• They expect efficiency, quality and professionalism.
  • They expect good (and better) value for the company’s investment.
Money constraints:

  • Private tuition is generally too expensive.
  • Generally prefers to attend local English language schools or community further education offers.
Learn groups:

  • Generally groups are not larger than 6 people.
  • Can be private students as well and go to the teacher’s home. (Usually the Departmental heads, Managing Directors, or the owners of businesses.)
Learn groups:

  • General English students are more likely to prefer working in groups because of a lower hourly rate.
  • Community learning groups can reach up to 25 people.
  • Exceptions could be partners and married couples and small private groups of colleagues or friends (private students).
Characteristic expectations:

  • They expect professionalism, quality and efficiency.
  • They expect good value (ROI) for the company’s investment.

Tip: Nip the next two problems in the bud before the course begins:

  • Homogenous difficulties will occur with internal political conflicts such as mixed hierarchy students or departments.
  • Attendance can be sporadic and disharmonious (telephone calls, meetings, business trips) so you need a firm and controlling hand.
Characteristic expectations:

  • They expect quality and good value for their money.
  • Progress is often disturbed by newcomers of a lower level.
  • Community courses work on the principle of “adjusting the lesson to the weakest member in the class”. This can affect the perceived progress of the whole group.
  • Homogenous difficulties (levels of English knowledge) are a permanent problem in community courses.
  • Attendance is good. Only holidays or sickness keep the students from the lesson.
  • Private students also expect professionalism, quality and efficiency.
Characteristic student traits:

  • Business students are generally more relaxed and easy going. They already know each other.
  • Easily motivated if the target language is of immediate use to their jobs.
  • Contrary to belief, most just love “relaxing” activities such as game activities to practise the target language (contrast to their working environment)…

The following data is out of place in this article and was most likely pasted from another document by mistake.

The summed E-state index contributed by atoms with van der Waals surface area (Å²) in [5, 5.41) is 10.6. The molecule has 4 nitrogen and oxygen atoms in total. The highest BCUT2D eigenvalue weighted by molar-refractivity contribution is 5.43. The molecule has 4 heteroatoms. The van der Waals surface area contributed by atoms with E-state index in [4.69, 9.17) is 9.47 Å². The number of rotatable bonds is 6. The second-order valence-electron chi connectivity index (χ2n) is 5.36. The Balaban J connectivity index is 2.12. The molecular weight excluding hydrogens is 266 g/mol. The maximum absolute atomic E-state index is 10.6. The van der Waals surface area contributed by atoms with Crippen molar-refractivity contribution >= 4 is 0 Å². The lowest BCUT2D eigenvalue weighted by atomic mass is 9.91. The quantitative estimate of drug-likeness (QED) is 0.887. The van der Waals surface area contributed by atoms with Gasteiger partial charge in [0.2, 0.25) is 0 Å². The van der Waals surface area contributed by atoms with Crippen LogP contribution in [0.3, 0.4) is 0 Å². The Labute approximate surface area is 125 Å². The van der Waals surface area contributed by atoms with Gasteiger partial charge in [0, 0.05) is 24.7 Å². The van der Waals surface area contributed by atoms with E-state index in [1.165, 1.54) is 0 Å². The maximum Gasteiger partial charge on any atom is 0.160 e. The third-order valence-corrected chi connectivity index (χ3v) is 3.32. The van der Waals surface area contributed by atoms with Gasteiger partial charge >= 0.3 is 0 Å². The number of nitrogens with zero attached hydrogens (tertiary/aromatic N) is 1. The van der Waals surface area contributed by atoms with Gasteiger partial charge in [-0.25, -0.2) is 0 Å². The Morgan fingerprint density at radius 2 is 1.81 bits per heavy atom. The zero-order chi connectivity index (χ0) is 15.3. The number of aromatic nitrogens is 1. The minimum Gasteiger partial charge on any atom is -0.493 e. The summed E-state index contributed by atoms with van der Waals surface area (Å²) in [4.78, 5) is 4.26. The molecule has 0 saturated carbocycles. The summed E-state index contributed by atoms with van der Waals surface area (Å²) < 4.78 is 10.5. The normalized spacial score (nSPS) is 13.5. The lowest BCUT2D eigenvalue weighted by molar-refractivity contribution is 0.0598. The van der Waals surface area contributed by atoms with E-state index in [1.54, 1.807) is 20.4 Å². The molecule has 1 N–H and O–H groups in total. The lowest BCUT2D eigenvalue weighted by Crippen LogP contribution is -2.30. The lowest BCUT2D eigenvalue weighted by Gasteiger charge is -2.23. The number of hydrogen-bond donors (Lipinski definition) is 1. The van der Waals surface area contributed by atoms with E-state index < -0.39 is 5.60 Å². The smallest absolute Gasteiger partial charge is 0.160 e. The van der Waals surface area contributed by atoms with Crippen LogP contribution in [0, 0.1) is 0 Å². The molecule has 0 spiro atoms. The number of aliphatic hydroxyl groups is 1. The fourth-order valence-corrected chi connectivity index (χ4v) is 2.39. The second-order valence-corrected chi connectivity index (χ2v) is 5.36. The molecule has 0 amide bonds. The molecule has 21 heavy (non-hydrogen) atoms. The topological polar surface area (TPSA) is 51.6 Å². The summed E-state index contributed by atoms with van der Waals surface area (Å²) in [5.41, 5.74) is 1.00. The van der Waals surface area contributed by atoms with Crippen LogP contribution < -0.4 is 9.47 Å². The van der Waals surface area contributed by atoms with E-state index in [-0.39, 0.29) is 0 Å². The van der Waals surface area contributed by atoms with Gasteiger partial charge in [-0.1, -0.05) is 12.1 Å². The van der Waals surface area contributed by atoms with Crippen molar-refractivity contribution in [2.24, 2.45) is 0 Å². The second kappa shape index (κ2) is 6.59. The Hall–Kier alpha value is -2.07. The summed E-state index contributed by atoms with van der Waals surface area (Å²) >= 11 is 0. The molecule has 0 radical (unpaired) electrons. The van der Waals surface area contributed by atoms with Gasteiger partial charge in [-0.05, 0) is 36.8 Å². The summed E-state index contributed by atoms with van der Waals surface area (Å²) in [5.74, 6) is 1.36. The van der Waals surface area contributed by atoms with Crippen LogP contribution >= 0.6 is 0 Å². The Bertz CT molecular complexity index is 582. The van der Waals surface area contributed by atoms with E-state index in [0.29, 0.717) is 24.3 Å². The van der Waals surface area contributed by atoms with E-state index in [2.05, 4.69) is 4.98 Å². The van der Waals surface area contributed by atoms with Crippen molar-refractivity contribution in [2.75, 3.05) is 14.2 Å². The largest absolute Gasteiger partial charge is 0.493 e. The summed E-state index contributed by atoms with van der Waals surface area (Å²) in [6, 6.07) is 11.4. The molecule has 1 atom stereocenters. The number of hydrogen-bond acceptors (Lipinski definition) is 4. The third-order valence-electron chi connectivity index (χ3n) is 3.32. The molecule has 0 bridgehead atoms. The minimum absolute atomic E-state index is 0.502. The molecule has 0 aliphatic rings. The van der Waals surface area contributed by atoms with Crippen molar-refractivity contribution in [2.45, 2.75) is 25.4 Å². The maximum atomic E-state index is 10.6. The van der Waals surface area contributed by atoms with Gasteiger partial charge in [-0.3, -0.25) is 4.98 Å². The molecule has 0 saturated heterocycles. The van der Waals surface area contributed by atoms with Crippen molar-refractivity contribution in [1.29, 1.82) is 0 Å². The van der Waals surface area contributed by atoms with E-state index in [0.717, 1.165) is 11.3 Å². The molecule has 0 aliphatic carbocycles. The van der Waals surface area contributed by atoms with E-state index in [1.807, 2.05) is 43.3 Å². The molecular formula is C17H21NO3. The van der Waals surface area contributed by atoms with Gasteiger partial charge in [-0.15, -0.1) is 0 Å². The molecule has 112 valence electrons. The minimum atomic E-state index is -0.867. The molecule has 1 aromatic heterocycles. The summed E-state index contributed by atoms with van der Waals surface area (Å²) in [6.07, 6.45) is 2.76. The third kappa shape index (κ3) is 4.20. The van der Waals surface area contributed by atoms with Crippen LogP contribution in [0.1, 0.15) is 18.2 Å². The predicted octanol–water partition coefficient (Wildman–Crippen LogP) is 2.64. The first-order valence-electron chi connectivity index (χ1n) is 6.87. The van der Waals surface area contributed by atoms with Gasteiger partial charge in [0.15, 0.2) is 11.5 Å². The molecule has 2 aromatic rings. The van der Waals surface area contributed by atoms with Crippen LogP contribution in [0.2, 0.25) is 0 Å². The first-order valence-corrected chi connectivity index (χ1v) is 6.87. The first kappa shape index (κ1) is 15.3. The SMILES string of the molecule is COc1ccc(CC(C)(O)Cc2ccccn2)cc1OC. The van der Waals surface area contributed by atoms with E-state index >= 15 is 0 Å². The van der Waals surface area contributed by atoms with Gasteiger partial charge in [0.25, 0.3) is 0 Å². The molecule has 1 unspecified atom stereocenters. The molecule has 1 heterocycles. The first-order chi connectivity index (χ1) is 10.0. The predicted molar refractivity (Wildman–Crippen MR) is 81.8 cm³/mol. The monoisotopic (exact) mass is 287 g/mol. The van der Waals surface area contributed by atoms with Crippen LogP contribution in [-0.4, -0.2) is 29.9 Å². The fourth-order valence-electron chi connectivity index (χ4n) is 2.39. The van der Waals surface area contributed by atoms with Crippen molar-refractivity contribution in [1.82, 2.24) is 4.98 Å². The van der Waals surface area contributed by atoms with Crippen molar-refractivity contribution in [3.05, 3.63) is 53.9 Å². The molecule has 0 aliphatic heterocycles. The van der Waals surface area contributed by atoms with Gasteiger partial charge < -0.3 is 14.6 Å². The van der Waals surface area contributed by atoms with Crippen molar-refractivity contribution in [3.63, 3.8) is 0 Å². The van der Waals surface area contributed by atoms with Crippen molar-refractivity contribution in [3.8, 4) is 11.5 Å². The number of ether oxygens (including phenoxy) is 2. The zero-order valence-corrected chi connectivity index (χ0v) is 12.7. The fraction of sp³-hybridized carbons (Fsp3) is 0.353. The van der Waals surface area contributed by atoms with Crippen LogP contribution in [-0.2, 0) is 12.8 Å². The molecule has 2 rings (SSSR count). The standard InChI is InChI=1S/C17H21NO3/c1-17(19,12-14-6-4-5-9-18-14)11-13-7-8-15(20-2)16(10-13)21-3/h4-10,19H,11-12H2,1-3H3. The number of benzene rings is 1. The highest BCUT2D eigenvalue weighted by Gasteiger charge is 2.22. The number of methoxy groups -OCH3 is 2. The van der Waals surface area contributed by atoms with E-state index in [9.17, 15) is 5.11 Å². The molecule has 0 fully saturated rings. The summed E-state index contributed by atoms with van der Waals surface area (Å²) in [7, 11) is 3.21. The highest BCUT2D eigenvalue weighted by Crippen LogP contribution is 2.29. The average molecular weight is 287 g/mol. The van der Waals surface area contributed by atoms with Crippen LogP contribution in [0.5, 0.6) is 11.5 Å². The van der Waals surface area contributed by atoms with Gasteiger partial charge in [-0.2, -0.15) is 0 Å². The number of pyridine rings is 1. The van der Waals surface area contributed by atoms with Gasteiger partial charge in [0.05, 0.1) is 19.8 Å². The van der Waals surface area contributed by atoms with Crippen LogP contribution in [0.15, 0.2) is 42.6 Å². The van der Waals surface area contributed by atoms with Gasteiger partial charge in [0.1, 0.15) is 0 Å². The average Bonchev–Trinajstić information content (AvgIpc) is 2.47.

• …and yet they have high competitive traits which make for lively team-work competitions.
  • Most love to have some lesson time spent on conversational discussions such as books, films, politics, etc. (Keep a firm hand to bring the conversation to a timely close!)
  • Homework with a “business flair” such as writing e-mails gets done. But be warned: homework exercises such as gap-fill exercises won’t be touched!
Characteristic student traits:

  • Takes longer for students to thaw out amongst all these strangers.
  • Can be difficult to find topics and materials to keep all students actively interested.
  • Love game activities to practise the target language.
  • Competitive traits for lively team-work or game competitions have to be developed. This can be hard work but worth the effort.
  • Shy in speaking at first. Takes time to gain more self-confidence to talk freely in the lesson.
  • Homework is often left undone — or done in the last few minutes before the lesson starts.
  • Private students share the same traits as business students.
Equipment and Materials:

  • Expect tailored materials.
  • Use of the Internet, computer and modern presentation technology is expected.
Equipment and Materials:

  • Mostly English course books and photocopies.
  • May use e-mail communication.
  • Young learners and young adults are more likely to use computers and the Internet.
  • Private students expect the same use of equipment and materials as business students.

As you can see, private general English students expect the same service from their teacher as business students.

But are there other factors you must consider when deciding whether to target your services to teach business or general English students?

What other factors must you consider?

Yes, there are other factors such as larger or smaller groups, one-to-one lessons, and your own special preferences in teaching. For example, do you have any specific knowledge where you can work in a special area in business (ESP: accounting, law, engineering, energy, medicine, media, retail, production, real estate…) or science subjects (EAP: chemistry, research, university students…)? Just to mention a few…

Summary + Action Plan

Then what about business experience that is not white-collar business experience? Is this “life’s” way of throwing you into the deep-end? To make you feel insecure and in danger of drowning? You don’t need to when you understand the definition of “business English”.

Understanding and defining what exactly is meant by “business English” and realising that business students have the same requirements as private general English students could help “unpanic” those who have never worked in an office.

An office need not be the only requirement for experience. Working on the factory floor is also business experience: working in supermarkets or in the grocers is also working experience, albeit another form of business experience, but– business experience.

Are language teachers any different? Of course not! As a language freelance teacher, choosing which type of student you prefer to teach can be the first hurdle when you start free-swimming.

Experience in being able to earn your living is “business experience”. Specialise in your area of experience and help those who need your knowledge in this area – with your English expertise.

You have a choice.

Don’t belittle the amount or type of your business knowledge you possess. It’s won’t be easy with such a wide choice, but you do need to make a choice.